Tuesday, April 20, 2010

Be Cautious with Public School Bible Classes

The Oklahoma State Senate will be considering HB 2321 which authorizes public schools to teach classes on the Bible. The Constitution does permit such classes when they are properly structured. The Bible has considerable significance in Western literature and art. Such classes can be valuable when taught in an academic, critical and historical manner. It cannot be taught in public schools in the devotional manner that is used in most Bible schools and Sunday School classes.

Unfortunately, Bible classes are often implemented in unconstitutional ways. Teachers are not constitutional scholars. They need training to make sure they do not end up violating the Constitution and thereby expose their school districts to litigation.

Here are some essential points to remember as prepared by Dena Sher, the State Legislative Counsel for Americans United for Separation of Church and State:

The Constitution requires that --
~ Courses must present the Bible in a secular, objective, and academic manner,
and not present the Bible as literal, religious truth.
~ Courses must not present a particular sectarian point of view.
~ Courses must expose students to critical perspectives on the Bible and a diversity of biblical interpretations.
~ Teachers must be selected in the same manner as all other teachers, based upon their academic qualifications, rather than their religious beliefs or nonbeliefs.
~ Teachers must not be selected by an outside committee that selects teachers based upon their religious beliefs.

In order to avoid costly lawsuits, the State must help teachers and school districts meet the challenge presented by teaching the Bible constitutionally --
~ The Board of Education should develop training materials that will instruct
districts and teacher about the constitutional requirements.
~ The State should require school districts to submit reports on who is teaching the classes, how many students enrolled, and the curriculum taught.

The bill would mandate that the courses’ primary text would be a parallel translation Bible. These sorts of Bibles generally include translations that are predominantly used within more conservative Protestant traditions. This would violate the constitutional requirements that Bible courses be taught in a religiously neutral manner and that students learn a diversity of biblical interpretations. This bill has the obvious purpose and would have the effect of promoting one particular view of Christianity, which is unconstitutional under both the US Constitution and Sec. II-5 of the Oklahoma Constitution prohibiting the expenditure of public money to advance religion.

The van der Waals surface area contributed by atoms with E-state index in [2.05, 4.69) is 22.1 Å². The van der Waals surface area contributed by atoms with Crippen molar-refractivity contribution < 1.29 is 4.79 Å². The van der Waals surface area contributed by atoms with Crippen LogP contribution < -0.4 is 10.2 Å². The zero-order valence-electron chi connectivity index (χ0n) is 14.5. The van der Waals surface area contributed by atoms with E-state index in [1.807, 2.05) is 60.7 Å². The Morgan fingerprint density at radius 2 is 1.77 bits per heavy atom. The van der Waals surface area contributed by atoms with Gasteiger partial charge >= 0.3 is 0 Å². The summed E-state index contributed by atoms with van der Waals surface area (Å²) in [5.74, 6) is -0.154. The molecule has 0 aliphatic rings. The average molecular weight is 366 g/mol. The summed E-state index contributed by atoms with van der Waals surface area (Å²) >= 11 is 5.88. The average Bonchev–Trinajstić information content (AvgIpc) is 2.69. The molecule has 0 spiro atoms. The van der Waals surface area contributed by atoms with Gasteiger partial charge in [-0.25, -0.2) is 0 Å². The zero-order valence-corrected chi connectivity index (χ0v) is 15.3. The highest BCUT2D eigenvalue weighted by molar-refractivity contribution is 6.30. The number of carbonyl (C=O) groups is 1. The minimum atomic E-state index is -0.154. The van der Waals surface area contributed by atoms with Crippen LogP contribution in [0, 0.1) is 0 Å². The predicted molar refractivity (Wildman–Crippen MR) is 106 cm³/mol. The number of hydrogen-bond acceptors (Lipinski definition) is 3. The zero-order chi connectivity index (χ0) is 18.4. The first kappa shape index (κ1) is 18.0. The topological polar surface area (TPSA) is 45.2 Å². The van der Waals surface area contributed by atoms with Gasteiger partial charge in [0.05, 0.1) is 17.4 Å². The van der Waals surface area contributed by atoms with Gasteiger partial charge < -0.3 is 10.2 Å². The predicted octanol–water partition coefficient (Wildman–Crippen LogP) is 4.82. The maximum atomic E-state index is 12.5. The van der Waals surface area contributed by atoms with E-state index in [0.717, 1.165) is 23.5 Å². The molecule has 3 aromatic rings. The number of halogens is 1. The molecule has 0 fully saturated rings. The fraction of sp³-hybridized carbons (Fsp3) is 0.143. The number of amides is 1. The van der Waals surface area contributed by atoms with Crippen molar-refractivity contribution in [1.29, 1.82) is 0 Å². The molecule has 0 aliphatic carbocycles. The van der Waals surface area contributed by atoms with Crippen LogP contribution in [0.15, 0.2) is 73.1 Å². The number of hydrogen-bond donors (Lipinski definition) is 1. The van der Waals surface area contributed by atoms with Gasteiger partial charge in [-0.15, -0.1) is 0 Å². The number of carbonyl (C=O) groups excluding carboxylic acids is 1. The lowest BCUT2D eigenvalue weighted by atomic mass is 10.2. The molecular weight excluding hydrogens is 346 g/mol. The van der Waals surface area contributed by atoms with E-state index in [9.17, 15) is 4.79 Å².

Authorizing comparative religion classes would be a sounder solution both educationally and constitutionally. Teaching one version of one religion’s Bible is likely to lead to unconstitutional indoctrination or favoritism of one religion over others in the classroom. Comparative religion classes, however, teach students important information about religion, but are less fraught with constitutional dangers.

When teaching students about various religions and views, teacher are less likely to teach certain religious beliefs as truth, while disparaging others, or proselytize certain religious beliefs.


Fred Smith said...

Actually I wonder if the requirement that the Bible NOT be taught as literal religious truth, might in fact lead teachers to present it as myth. The tendency would be to go in the opposite direction to avoid constitutional problems. However, it is just as sectarian, and just as much "promoting" certain religious beliefs, to insist to one's students that Red Sea did not part for the Israelites as to insist that it did. Yet in how many "religion" classes do we find students being taught that the Israelites came to a shallow place and waded across--and the story was embellished over the centuries. That understanding of what "really" happened, is just as much religious dogma, as the insistence that God did a miracle and parted the sea.

Also, I wonder if teachers in a comparative religions class may be MORE inclined to disparage one religion and promote another. When you set them side by side, comparison, and perhaps bias, are far more likely than when you teach about one religion only.

In America, where most people are not Christians, it is highly likely that in a comparative religions class, the teacher will be biased against Christianity--a bad situation for our children since Christianity offers the "way the truth and the life" and we should not advocate something that would lead to the truth being disparaged.

Dr. Bruce Prescott said...


The dangers involved in letting the government teach religion from a perspective that differs from your own should be obvious to everyone.

It is a shame that so few perceive a similar danger in using the government to spread their own brand of faith.

Perhaps it would be good for everyone to spend more time reflecting on the meaning of the golden rule.